Queen Street Studios

Exhibition Highlights 2018

These five exhibitions are in chronological order and are only my favourites of the shows I was able to attend in person. There were many that I was dying to see but in the end, couldn’t make.


WHITE

Curated by Colin Darke

QSS Gallery, Belfast

02/02/18 - 22/02/18

This was the fourth group show curated by Colin Darke that was based upon the four titles of Barnett Newman paintings (“Whose Afraid of Red, Yellow and Blue”). According to the text accompanying the exhibition, linking works in accordance with colour “allows for a level of visual cohesion, while retaining the conceptual and aesthetic diversity that defines Queen Street Studios”. Ordinarily white, in a gallery context, inhabits the space between works. In this show however you become strangely aware of the normally silent walls. In Craig Donald’s installation “Ozymandias” sections of the gallery wall are set centre stage; framed by colours that correlate in other drawings and paintings within the installation. You become aware of the void.


Nightfall - amplissium terrarum tractum

David Godbold

Golden Thread Gallery, Belfast

03/02/18 - 10/03/18

This group exhibition by David Godbold in the Golden Thread Gallery really was a stunner. In gallery one, the works that give the name of the show, “Nightfall - Amplissium terrarum tractum” takes up an entire wall. Consisting of 116 framed drawings and a wall drawing in neon, I found myself getting drawn into the gorgeous and witty drawings usually accompanied with text loaded with humour and a certain political sting. Then all of a sudden I would walk backwards, trying to take in the sheer audacious scale of the work as a whole. I was especially taken by the drawing with the text "Infamy, infamy, everybody’s got it in for me” - a one liner from “Carry on Cleo” which my dad regularly cries aloud. Gallery two sees landscapes, beautifully painted and paired off with one in daylight and the other at night. Showing these romantic locations at different times of the day means you can never fully see the region in its entirety.


Future Perfect - Contemporary Art from Germany

Curated by Angelika Stepken and Philipp Ziegler

The Model, Sligo

06/05/18 - 01/07/18

During a summer break down to Sligo it would have been rude not to visit some of the galleries. This travelling group show did not disappoint. Sixteen artists envision and speculate about the future and reflect on the promises it could bring. The installation of Nora Schultz called “Discovery of the Primitive” reminded me of a transportable monolith like the one in Stanley Kubrick’s “2001: A Space Odyssey”. Schultz gathers found objects from around her Berlin studio to assemble these delicate structures that also double as printmaking stations. It dominated the room and sticks in the memory. Antje Majewski’s paintings were impressive in scale and in detail. The lengthy title “Decorative element that once adorned a passage leading to a shrine” was a large circular painting consisting of smaller overlapped orbs of differing gold and green. The same ‘decorative element’ makes a cameo in the even larger painting - more akin to history painting of old. “The Donation” sees a large group of people witnessing an exchange in what looks like a gallery with warped dimensions and off kilter paintings on the wall.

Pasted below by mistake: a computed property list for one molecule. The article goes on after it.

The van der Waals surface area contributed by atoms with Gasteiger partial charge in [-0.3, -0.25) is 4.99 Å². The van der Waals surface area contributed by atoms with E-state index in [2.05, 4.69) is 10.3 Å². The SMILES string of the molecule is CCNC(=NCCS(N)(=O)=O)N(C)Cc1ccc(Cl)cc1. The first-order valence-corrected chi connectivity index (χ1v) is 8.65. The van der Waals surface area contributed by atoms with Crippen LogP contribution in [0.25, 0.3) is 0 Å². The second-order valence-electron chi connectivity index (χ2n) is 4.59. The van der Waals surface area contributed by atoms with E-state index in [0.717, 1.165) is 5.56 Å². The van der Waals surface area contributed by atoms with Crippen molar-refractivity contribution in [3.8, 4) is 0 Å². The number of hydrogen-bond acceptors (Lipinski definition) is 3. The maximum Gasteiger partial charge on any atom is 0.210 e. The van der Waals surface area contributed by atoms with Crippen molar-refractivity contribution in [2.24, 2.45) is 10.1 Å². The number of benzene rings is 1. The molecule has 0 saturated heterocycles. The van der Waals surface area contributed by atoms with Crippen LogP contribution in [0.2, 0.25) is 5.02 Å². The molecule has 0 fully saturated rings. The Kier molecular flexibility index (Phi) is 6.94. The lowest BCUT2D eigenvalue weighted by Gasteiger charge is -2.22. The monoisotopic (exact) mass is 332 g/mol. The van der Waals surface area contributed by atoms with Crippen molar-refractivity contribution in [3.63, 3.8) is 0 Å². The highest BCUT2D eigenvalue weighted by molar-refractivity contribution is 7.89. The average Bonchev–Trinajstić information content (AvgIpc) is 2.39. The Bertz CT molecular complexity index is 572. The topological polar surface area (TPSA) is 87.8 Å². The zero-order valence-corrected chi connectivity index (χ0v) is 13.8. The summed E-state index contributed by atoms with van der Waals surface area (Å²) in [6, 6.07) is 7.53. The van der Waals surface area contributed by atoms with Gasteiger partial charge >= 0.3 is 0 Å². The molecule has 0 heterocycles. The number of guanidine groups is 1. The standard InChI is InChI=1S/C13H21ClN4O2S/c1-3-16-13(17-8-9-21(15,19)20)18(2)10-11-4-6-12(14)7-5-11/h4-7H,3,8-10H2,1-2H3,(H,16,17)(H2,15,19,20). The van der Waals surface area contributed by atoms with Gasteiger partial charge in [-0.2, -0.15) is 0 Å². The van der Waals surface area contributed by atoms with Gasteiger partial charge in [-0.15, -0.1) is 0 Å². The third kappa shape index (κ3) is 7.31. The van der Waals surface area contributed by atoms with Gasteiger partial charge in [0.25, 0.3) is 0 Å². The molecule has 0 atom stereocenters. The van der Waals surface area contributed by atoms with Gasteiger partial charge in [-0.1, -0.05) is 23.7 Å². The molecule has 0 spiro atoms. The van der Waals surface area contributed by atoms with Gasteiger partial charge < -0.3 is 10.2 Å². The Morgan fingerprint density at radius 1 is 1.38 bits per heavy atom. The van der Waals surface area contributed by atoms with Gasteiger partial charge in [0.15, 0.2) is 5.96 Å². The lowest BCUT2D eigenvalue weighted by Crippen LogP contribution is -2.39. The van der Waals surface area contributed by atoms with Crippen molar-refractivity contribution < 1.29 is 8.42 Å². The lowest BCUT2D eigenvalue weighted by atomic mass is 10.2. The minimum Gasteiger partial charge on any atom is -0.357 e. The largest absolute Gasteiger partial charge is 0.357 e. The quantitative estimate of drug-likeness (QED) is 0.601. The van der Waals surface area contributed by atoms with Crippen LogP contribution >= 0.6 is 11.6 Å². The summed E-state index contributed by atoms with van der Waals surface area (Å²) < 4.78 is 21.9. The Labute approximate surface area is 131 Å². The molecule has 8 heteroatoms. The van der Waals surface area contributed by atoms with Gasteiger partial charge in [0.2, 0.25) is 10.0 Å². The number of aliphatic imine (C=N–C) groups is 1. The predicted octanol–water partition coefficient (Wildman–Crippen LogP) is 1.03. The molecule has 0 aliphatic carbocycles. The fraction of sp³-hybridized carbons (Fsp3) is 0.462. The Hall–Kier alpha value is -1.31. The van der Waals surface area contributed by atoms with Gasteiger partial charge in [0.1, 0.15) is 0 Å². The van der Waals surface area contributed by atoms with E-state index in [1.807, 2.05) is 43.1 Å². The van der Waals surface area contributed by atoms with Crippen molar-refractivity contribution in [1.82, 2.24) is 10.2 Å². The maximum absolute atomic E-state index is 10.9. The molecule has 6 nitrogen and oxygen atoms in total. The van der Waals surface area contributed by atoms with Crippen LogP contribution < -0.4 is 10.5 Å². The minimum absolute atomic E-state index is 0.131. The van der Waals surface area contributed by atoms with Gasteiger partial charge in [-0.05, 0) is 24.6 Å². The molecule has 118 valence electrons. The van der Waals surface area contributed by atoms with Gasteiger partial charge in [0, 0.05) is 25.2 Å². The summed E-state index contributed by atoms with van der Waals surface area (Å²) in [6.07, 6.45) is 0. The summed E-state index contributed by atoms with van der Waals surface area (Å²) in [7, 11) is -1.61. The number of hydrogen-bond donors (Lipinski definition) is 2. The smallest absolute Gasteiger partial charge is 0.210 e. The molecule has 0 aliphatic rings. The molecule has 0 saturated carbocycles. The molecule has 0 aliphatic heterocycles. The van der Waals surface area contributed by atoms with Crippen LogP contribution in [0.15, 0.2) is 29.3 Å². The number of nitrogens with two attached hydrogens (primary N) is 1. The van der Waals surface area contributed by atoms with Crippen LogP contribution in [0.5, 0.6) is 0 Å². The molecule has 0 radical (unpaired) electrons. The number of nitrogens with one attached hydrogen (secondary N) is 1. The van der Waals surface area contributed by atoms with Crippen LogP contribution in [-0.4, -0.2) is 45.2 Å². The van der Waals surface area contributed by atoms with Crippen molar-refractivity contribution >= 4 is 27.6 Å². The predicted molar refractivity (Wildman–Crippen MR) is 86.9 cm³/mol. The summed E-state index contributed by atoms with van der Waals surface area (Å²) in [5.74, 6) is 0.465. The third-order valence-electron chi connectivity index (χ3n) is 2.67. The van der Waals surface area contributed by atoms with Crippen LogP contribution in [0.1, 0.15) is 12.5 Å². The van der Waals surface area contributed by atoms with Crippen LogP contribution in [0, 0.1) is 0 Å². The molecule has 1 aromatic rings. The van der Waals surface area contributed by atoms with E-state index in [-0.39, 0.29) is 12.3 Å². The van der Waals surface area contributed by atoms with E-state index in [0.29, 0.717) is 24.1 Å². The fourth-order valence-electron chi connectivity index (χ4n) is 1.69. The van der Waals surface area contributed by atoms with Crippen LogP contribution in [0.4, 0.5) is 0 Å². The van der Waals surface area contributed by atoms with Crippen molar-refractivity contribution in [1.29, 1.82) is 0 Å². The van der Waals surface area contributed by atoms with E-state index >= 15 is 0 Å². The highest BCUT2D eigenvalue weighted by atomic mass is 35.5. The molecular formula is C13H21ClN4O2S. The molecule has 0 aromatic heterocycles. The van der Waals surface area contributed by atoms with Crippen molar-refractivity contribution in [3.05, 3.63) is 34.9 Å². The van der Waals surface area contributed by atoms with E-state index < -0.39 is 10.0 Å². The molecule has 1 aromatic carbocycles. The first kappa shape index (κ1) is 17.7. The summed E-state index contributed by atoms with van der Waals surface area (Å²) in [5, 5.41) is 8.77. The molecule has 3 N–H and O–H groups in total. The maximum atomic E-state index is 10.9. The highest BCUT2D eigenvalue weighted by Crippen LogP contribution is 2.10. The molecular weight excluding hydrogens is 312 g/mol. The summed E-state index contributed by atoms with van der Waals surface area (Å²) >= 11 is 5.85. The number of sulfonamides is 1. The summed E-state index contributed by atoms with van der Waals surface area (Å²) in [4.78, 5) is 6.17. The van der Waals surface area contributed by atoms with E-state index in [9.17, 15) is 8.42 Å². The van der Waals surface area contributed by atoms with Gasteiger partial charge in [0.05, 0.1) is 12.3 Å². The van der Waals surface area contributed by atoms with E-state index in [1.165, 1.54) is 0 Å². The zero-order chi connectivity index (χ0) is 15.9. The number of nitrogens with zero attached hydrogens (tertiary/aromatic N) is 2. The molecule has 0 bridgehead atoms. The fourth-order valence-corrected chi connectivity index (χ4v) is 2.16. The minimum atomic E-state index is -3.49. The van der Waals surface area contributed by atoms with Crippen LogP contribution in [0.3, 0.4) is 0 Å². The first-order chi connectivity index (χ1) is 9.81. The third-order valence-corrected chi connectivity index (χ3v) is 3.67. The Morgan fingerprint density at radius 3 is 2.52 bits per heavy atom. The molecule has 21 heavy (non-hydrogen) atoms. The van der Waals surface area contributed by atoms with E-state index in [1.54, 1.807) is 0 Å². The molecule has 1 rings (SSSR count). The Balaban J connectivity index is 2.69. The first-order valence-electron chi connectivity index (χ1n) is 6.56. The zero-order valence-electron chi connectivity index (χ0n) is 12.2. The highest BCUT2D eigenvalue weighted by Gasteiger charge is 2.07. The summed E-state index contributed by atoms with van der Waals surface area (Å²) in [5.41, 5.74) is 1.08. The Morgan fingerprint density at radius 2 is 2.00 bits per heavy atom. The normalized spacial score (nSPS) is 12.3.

At the gates of the Music Palace

Alex Cecchetti

Curated by Mary Cremin

VOID Gallery, Derry-Londonderry

04/08/18 - 22/09/18

I was lucky enough to see this show on the opening night where the artist Alex Cecchetti was giving a guided tour of the works. A serial collaborator almost all of the works came to fruition as a result of Cecchetti working with musicians, dancers and singers. The first gallery was bathed in a pink light with two large copper cones suspended at the far end. If you move across the sensors musical notes are played and according to different gestures you can actually play music. Cecchetti and a dancer then played a piece of music they composed by dancing in front of the “Music Hall” installation. Gallery 2 held a sound installation entitled “Cetaceans” where a human choir sang like whales. This room was in darkness and you were encouraged to lay down and let the sounds wash over you. The third room had my favourite piece of collaborative work by Cecchetti. Oil paintings on crystal and rise paper hangs from a structure surrounding a piano meaning when people from the tour poured in and no matter where they stood they could see the works on the paper - even from the back where I stood. A synesthetic musician then sat at the piano and read the works like a sheet of music. Even by just watching the paintings you could follow the musician as they played and I found it totally engrossing. Probably the best show featuring audience participation I’ve seen.


Not Half Right

Jane McCormick

Atypical Gallery, Belfast

12/11/18 - 21/12/18

I stumbled into the Atypical gallery on my way to see the MAC international exhibition (which had incredible works by Ali Cherri, Aisling O’Beirn and the winner Nikolaus Gansterer) and hadn’t any preconceived notions what “Not Half Right” by Jane McCormick contained. What I came across was an incredibly strong practice that explores deeply personal and intimate issues in a scarily wide range of media. Medicine bottles with text and images of children replaced the label. A heart shaped box with tablets instead of chocolates resonated with me. It was humorous and darkly menacing at the same time. Is it a comment on today’s ‘there’s a pill for that’ culture, a love note to how medication has helped the artist or something else? You can’t help but bring your own experience to the work here. The self portrait drawings on what McCormick calls “useless articles and medically-related tat” are visceral, bold and expresses the frustrating and tiring nature of the “never ending search for ‘the cure’”.